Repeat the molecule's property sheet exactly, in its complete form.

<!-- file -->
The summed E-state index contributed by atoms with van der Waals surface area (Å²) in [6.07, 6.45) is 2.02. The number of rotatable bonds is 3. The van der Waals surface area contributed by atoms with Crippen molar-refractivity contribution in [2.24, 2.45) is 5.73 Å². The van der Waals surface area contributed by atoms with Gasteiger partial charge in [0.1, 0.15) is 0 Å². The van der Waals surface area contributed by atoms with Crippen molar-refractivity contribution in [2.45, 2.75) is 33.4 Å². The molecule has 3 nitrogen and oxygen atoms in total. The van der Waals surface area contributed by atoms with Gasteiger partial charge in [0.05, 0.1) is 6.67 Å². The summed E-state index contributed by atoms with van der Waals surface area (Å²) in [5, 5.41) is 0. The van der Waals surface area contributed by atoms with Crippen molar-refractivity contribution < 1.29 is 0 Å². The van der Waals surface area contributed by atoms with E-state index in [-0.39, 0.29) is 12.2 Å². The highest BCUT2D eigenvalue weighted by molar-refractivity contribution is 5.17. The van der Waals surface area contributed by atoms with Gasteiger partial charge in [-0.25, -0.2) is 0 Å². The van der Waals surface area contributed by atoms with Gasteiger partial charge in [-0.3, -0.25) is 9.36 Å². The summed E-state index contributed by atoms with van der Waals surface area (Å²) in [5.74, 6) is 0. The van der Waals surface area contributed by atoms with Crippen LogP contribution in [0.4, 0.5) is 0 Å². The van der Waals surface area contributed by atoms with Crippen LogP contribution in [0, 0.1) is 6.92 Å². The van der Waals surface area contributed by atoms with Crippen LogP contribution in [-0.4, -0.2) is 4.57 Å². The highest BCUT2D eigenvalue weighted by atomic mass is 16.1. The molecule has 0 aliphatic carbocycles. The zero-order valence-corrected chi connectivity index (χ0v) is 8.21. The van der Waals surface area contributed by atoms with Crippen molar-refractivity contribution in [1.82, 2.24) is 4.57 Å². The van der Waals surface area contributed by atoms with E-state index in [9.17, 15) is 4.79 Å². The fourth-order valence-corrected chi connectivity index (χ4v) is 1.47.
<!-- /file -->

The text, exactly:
The summed E-state index contributed by atoms with van der Waals surface area (Å²) in [6.07, 6.45) is 2.02. The number of rotatable bonds is 3. The van der Waals surface area contributed by atoms with Crippen molar-refractivity contribution in [2.24, 2.45) is 5.73 Å². The van der Waals surface area contributed by atoms with Gasteiger partial charge in [0.1, 0.15) is 0 Å². The van der Waals surface area contributed by atoms with Crippen molar-refractivity contribution in [2.45, 2.75) is 33.4 Å². The molecule has 3 nitrogen and oxygen atoms in total. The van der Waals surface area contributed by atoms with Gasteiger partial charge in [0.05, 0.1) is 6.67 Å². The summed E-state index contributed by atoms with van der Waals surface area (Å²) in [5, 5.41) is 0. The van der Waals surface area contributed by atoms with Crippen molar-refractivity contribution < 1.29 is 0 Å². The van der Waals surface area contributed by atoms with E-state index in [-0.39, 0.29) is 12.2 Å². The highest BCUT2D eigenvalue weighted by molar-refractivity contribution is 5.17. The van der Waals surface area contributed by atoms with Gasteiger partial charge in [-0.25, -0.2) is 0 Å². The van der Waals surface area contributed by atoms with Gasteiger partial charge in [-0.3, -0.25) is 9.36 Å². The summed E-state index contributed by atoms with van der Waals surface area (Å²) in [5.74, 6) is 0. The van der Waals surface area contributed by atoms with Crippen LogP contribution in [0.4, 0.5) is 0 Å². The van der Waals surface area contributed by atoms with Crippen LogP contribution in [0, 0.1) is 6.92 Å². The van der Waals surface area contributed by atoms with Crippen LogP contribution in [-0.4, -0.2) is 4.57 Å². The highest BCUT2D eigenvalue weighted by atomic mass is 16.1. The molecule has 0 aliphatic carbocycles. The zero-order valence-corrected chi connectivity index (χ0v) is 8.21. The van der Waals surface area contributed by atoms with Crippen molar-refractivity contribution in [1.82, 2.24) is 4.57 Å². The van der Waals surface area contributed by atoms with E-state index in [9.17, 15) is 4.79 Å². The fourth-order valence-corrected chi connectivity index (χ4v) is 1.47.